Is Ramadan Tuesday or Wednesday? How about Thursday?
Because of disagreements over when the lunar-based Islamic fasting month begins, Muslims will start their fasting on different days this year.
In the United States, the Fiqh Council of North America, a prominent group of Islamic scholars affiliated with the Islamic Society of North America, has declared the first fasting day of Ramadan to be Tuesday. It used astronomical calculations and a sighting of the new moon in California. Many mosques, such as the Islamic Society of Boston Cultural Center, have also encouraged their congregants to use Tuesday as the first fasting day.
But with the vast majority of the world's Muslims living outside the U.S., and many of America's Muslims having immigrated from or having family in other countries, the Ramadan calendars used in places such as the Middle East and South Asia have swayed some Americans to change their observation dates.
In several Middle Eastern countries, including Saudi Arabia and United Arab Emirates, Islamic leaders said Monday that the new moon had not been sighted, meaning that Ramadan fasting could not begin until Wednesday. Ramadan technically begins at nighttime, when the crescent moon is sighted, and the first day of fasting begins at dawn the following morning. Islamic leaders in Malaysia have also said the fast won't start until Wednesday. To blame in some areas for the lack of a visible moon: cloudy skies and bad weather.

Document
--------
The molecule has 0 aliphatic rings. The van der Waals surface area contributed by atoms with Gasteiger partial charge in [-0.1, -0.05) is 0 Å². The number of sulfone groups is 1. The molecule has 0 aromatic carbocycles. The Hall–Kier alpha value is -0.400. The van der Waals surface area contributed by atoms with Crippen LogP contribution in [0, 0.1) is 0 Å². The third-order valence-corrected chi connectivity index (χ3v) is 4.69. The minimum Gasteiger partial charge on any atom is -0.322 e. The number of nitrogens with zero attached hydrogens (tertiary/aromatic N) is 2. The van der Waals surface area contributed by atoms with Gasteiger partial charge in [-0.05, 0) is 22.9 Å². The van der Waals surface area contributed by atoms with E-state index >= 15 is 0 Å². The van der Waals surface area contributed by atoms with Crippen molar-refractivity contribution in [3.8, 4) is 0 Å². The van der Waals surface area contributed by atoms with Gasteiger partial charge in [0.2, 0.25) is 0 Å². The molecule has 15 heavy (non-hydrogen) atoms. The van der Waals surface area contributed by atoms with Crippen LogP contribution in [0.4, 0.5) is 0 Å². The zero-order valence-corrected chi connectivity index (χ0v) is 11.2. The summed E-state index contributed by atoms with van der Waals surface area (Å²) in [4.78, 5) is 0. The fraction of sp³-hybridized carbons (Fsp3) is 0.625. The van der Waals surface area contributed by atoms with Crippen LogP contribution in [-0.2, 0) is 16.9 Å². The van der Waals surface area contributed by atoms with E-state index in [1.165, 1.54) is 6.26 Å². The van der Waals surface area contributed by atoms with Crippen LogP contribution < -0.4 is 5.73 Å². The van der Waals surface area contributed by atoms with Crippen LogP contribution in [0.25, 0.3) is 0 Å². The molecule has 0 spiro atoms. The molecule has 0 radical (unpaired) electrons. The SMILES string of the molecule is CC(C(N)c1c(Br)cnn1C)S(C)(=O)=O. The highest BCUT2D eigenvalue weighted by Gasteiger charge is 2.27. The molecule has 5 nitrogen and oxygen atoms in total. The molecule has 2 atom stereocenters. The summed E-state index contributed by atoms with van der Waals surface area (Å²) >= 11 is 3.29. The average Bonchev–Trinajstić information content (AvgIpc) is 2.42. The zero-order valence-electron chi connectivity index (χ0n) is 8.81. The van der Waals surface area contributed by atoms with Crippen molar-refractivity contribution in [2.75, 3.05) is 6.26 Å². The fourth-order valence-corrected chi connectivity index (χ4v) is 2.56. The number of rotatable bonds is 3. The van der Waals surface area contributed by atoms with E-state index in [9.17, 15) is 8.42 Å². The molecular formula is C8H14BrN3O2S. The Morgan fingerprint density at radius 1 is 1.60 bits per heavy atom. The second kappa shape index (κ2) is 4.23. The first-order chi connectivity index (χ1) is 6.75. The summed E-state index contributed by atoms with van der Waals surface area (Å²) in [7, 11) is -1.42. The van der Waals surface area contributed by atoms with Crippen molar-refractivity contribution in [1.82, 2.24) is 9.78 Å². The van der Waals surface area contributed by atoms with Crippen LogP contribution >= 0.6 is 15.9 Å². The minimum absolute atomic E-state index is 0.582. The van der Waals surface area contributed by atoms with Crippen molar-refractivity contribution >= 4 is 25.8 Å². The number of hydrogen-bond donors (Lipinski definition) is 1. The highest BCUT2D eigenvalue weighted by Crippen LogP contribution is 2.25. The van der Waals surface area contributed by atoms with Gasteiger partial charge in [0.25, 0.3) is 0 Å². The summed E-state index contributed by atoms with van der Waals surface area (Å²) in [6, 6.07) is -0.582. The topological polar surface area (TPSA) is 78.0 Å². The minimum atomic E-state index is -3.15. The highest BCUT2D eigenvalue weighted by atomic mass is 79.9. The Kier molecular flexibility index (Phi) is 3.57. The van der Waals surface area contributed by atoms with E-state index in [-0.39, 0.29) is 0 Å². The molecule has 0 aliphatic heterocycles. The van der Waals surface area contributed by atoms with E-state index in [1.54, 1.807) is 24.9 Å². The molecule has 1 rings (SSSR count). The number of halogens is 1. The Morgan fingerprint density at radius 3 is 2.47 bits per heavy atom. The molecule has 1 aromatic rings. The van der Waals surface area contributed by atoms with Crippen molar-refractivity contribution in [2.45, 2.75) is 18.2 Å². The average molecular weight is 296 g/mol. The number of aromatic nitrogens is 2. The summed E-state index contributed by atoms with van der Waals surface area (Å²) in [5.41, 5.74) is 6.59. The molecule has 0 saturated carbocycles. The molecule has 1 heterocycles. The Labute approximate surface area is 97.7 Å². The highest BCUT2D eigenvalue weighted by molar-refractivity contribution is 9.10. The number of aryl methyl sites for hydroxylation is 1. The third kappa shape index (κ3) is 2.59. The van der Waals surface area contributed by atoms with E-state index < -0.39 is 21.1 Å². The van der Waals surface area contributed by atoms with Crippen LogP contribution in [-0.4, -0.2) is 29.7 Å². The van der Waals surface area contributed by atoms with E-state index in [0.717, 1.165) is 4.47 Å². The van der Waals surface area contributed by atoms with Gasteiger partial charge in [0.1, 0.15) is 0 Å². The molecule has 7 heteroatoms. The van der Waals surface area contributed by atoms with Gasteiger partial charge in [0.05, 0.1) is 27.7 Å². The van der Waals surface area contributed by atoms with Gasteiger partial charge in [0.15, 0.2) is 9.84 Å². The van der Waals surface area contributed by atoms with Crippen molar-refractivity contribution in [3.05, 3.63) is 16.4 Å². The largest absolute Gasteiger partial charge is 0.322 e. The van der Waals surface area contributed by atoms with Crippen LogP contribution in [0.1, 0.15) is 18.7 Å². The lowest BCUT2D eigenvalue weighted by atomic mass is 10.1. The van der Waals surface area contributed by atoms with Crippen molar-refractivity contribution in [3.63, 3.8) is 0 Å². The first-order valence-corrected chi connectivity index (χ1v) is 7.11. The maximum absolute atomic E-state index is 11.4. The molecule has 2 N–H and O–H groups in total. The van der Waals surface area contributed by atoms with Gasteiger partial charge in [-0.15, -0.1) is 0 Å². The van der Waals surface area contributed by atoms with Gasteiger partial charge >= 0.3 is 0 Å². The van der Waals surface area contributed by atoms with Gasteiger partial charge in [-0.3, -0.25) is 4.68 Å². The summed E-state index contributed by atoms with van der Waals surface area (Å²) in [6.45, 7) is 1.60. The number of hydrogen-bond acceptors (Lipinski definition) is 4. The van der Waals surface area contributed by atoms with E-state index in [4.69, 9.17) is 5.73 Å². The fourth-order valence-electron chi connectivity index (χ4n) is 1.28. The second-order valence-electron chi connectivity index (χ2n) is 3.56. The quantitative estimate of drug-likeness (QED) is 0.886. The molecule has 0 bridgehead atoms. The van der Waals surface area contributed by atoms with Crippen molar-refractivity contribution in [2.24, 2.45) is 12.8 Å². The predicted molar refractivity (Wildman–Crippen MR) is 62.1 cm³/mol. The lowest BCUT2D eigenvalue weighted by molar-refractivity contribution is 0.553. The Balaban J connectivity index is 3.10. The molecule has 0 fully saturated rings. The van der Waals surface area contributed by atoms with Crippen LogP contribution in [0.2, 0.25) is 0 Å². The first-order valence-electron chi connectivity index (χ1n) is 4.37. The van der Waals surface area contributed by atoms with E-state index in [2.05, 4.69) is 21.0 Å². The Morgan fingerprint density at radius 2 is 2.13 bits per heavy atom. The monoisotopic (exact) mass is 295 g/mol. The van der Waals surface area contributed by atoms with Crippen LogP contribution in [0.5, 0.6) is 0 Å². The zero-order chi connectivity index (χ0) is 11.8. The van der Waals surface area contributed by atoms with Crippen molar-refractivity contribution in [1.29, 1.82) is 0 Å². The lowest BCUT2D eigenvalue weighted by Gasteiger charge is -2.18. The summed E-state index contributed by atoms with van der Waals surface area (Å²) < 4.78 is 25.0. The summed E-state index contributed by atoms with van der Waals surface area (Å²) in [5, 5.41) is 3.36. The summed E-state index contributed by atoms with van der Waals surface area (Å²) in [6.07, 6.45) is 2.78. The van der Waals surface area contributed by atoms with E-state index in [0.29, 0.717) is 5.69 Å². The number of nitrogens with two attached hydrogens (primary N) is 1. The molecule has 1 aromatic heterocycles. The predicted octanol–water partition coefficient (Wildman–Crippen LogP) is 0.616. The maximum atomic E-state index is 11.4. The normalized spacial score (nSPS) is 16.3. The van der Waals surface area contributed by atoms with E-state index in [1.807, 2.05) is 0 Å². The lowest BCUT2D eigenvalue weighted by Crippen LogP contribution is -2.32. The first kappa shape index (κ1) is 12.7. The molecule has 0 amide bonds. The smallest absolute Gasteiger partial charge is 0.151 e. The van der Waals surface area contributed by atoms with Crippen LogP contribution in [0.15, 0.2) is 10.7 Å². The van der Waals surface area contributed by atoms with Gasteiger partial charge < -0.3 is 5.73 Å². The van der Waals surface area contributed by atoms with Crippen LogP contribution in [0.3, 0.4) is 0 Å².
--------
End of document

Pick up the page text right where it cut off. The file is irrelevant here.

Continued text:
In Pakistan, news sources are reporting that the fast could begin either Wednesday or Thursday. The story is similar in India, which is home to 177 million Muslims. The Wall Street Journal reported Tuesday that monsoons had prevented moon-sighting committees from declaring the beginning of Ramadan.
Syed Tariq Bukhari, a member of the moon sighting committee at Old Delhi’s Jama Masjid, one of India’s largest mosques, said India lags behind the Middle East because of its geographical position and, this year, because of the monsoon.
According to his committee, if the new moon is spotted either by a moon sighting committee, a reliable Islamic witnesses — a Muslim man with a beard — or a large number of people Tuesday evening, then Ramadan will begin in India on Wednesday.
If not, then Thursday will mark the start of the fast.
Regardless of differing dates abroad, American Islamic scholars are keeping with using Tuesday as the first fast, Fiqh Council of North America officials say in a statement on their website.
"There is a big chance of divergence. The Fiqh Council will stick to its criteria and decision no matter what reports come from abroad. Ramadan in North America will definitely begin on Tuesday, July 9, 2013."
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